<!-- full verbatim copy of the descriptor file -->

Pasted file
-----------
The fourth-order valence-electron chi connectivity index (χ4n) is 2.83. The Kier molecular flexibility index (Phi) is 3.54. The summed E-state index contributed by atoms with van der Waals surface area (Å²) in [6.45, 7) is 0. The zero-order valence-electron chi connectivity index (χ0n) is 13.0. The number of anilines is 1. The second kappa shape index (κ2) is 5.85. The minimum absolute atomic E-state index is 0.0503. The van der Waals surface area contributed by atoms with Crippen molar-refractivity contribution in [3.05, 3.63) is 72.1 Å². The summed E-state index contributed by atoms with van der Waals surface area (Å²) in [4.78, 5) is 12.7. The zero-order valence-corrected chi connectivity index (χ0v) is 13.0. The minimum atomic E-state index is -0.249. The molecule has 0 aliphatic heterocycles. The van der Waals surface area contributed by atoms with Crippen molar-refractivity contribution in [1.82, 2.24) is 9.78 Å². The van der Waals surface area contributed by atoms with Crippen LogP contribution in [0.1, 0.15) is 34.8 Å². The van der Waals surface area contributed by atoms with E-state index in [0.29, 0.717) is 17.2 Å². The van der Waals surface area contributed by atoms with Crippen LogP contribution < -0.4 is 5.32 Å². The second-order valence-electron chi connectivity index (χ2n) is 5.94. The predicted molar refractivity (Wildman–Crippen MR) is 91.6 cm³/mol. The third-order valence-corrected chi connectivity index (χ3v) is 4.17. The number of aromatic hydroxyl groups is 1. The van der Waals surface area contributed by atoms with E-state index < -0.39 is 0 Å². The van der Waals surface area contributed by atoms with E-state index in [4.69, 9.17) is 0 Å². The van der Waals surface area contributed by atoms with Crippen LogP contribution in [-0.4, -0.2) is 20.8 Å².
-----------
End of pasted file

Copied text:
The fourth-order valence-electron chi connectivity index (χ4n) is 2.83. The Kier molecular flexibility index (Phi) is 3.54. The summed E-state index contributed by atoms with van der Waals surface area (Å²) in [6.45, 7) is 0. The zero-order valence-electron chi connectivity index (χ0n) is 13.0. The number of anilines is 1. The second kappa shape index (κ2) is 5.85. The minimum absolute atomic E-state index is 0.0503. The van der Waals surface area contributed by atoms with Crippen molar-refractivity contribution in [3.05, 3.63) is 72.1 Å². The summed E-state index contributed by atoms with van der Waals surface area (Å²) in [4.78, 5) is 12.7. The zero-order valence-corrected chi connectivity index (χ0v) is 13.0. The minimum atomic E-state index is -0.249. The molecule has 0 aliphatic heterocycles. The van der Waals surface area contributed by atoms with Crippen molar-refractivity contribution in [1.82, 2.24) is 9.78 Å². The van der Waals surface area contributed by atoms with Crippen LogP contribution in [0.1, 0.15) is 34.8 Å². The van der Waals surface area contributed by atoms with E-state index in [0.29, 0.717) is 17.2 Å². The van der Waals surface area contributed by atoms with Crippen LogP contribution < -0.4 is 5.32 Å². The second-order valence-electron chi connectivity index (χ2n) is 5.94. The predicted molar refractivity (Wildman–Crippen MR) is 91.6 cm³/mol. The third-order valence-corrected chi connectivity index (χ3v) is 4.17. The number of aromatic hydroxyl groups is 1. The van der Waals surface area contributed by atoms with E-state index < -0.39 is 0 Å². The van der Waals surface area contributed by atoms with E-state index in [4.69, 9.17) is 0 Å². The van der Waals surface area contributed by atoms with Crippen LogP contribution in [-0.4, -0.2) is 20.8 Å².